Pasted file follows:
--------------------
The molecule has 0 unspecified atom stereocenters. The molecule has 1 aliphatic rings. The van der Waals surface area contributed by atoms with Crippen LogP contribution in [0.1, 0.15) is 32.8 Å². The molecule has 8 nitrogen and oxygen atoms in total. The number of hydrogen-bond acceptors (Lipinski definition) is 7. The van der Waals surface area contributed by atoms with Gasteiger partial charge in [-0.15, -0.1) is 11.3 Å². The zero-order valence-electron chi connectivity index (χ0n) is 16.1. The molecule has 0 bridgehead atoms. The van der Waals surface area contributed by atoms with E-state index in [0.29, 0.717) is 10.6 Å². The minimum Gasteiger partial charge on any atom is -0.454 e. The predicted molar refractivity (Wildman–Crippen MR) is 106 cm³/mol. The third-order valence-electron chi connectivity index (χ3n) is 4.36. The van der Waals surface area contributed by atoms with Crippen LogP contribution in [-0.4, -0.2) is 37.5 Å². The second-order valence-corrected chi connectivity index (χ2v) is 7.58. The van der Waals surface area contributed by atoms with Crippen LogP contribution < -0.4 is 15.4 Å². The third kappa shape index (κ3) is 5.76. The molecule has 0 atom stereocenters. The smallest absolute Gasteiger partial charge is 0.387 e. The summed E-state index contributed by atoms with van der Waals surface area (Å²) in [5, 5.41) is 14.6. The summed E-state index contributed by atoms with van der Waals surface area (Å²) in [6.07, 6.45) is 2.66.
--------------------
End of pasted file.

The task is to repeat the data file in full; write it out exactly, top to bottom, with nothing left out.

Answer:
The molecule has 0 unspecified atom stereocenters. The molecule has 1 aliphatic rings. The van der Waals surface area contributed by atoms with Crippen LogP contribution in [0.1, 0.15) is 32.8 Å². The molecule has 8 nitrogen and oxygen atoms in total. The number of hydrogen-bond acceptors (Lipinski definition) is 7. The van der Waals surface area contributed by atoms with Gasteiger partial charge in [-0.15, -0.1) is 11.3 Å². The zero-order valence-electron chi connectivity index (χ0n) is 16.1. The molecule has 0 bridgehead atoms. The van der Waals surface area contributed by atoms with E-state index in [0.29, 0.717) is 10.6 Å². The minimum Gasteiger partial charge on any atom is -0.454 e. The predicted molar refractivity (Wildman–Crippen MR) is 106 cm³/mol. The third-order valence-electron chi connectivity index (χ3n) is 4.36. The van der Waals surface area contributed by atoms with Crippen LogP contribution in [-0.4, -0.2) is 37.5 Å². The second-order valence-corrected chi connectivity index (χ2v) is 7.58. The van der Waals surface area contributed by atoms with Crippen LogP contribution < -0.4 is 15.4 Å². The third kappa shape index (κ3) is 5.76. The molecule has 0 atom stereocenters. The smallest absolute Gasteiger partial charge is 0.387 e. The summed E-state index contributed by atoms with van der Waals surface area (Å²) in [5, 5.41) is 14.6. The summed E-state index contributed by atoms with van der Waals surface area (Å²) in [6.07, 6.45) is 2.66.